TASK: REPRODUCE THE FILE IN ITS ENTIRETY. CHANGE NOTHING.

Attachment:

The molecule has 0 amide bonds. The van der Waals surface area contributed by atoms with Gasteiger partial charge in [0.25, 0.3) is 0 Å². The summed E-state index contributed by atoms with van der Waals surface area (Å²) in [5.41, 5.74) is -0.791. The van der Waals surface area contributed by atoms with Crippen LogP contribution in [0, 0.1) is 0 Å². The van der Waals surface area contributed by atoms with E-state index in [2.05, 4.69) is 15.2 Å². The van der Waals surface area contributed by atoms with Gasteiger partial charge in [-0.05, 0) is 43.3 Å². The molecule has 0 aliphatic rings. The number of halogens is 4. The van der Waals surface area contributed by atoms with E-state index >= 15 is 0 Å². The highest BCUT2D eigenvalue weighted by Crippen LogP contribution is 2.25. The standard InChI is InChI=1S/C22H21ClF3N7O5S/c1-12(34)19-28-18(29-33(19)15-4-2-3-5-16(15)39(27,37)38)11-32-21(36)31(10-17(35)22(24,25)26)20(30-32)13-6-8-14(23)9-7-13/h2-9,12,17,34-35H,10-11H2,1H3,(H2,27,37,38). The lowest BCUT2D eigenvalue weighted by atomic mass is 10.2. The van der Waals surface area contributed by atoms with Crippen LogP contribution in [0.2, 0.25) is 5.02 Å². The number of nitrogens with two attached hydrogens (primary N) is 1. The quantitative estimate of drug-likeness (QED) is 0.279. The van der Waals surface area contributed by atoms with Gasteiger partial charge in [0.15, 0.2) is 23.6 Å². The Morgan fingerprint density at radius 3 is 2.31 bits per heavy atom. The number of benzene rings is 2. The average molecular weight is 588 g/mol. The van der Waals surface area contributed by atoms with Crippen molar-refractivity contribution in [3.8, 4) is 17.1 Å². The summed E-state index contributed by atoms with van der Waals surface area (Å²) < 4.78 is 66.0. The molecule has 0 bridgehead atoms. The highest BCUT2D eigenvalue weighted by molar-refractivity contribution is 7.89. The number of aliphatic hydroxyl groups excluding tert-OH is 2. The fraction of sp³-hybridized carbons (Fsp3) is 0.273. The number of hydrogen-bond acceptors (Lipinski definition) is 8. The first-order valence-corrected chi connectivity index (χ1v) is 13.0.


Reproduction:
The molecule has 0 amide bonds. The van der Waals surface area contributed by atoms with Gasteiger partial charge in [0.25, 0.3) is 0 Å². The summed E-state index contributed by atoms with van der Waals surface area (Å²) in [5.41, 5.74) is -0.791. The van der Waals surface area contributed by atoms with Crippen LogP contribution in [0, 0.1) is 0 Å². The van der Waals surface area contributed by atoms with E-state index in [2.05, 4.69) is 15.2 Å². The van der Waals surface area contributed by atoms with Gasteiger partial charge in [-0.05, 0) is 43.3 Å². The molecule has 0 aliphatic rings. The number of halogens is 4. The van der Waals surface area contributed by atoms with E-state index >= 15 is 0 Å². The highest BCUT2D eigenvalue weighted by Crippen LogP contribution is 2.25. The standard InChI is InChI=1S/C22H21ClF3N7O5S/c1-12(34)19-28-18(29-33(19)15-4-2-3-5-16(15)39(27,37)38)11-32-21(36)31(10-17(35)22(24,25)26)20(30-32)13-6-8-14(23)9-7-13/h2-9,12,17,34-35H,10-11H2,1H3,(H2,27,37,38). The lowest BCUT2D eigenvalue weighted by atomic mass is 10.2. The van der Waals surface area contributed by atoms with Crippen LogP contribution in [0.2, 0.25) is 5.02 Å². The number of nitrogens with two attached hydrogens (primary N) is 1. The quantitative estimate of drug-likeness (QED) is 0.279. The van der Waals surface area contributed by atoms with Gasteiger partial charge in [0.15, 0.2) is 23.6 Å². The Morgan fingerprint density at radius 3 is 2.31 bits per heavy atom. The number of benzene rings is 2. The average molecular weight is 588 g/mol. The van der Waals surface area contributed by atoms with Crippen molar-refractivity contribution in [3.8, 4) is 17.1 Å². The summed E-state index contributed by atoms with van der Waals surface area (Å²) < 4.78 is 66.0. The molecule has 0 bridgehead atoms. The highest BCUT2D eigenvalue weighted by molar-refractivity contribution is 7.89. The number of aliphatic hydroxyl groups excluding tert-OH is 2. The fraction of sp³-hybridized carbons (Fsp3) is 0.273. The number of hydrogen-bond acceptors (Lipinski definition) is 8. The first-order valence-corrected chi connectivity index (χ1v) is 13.0.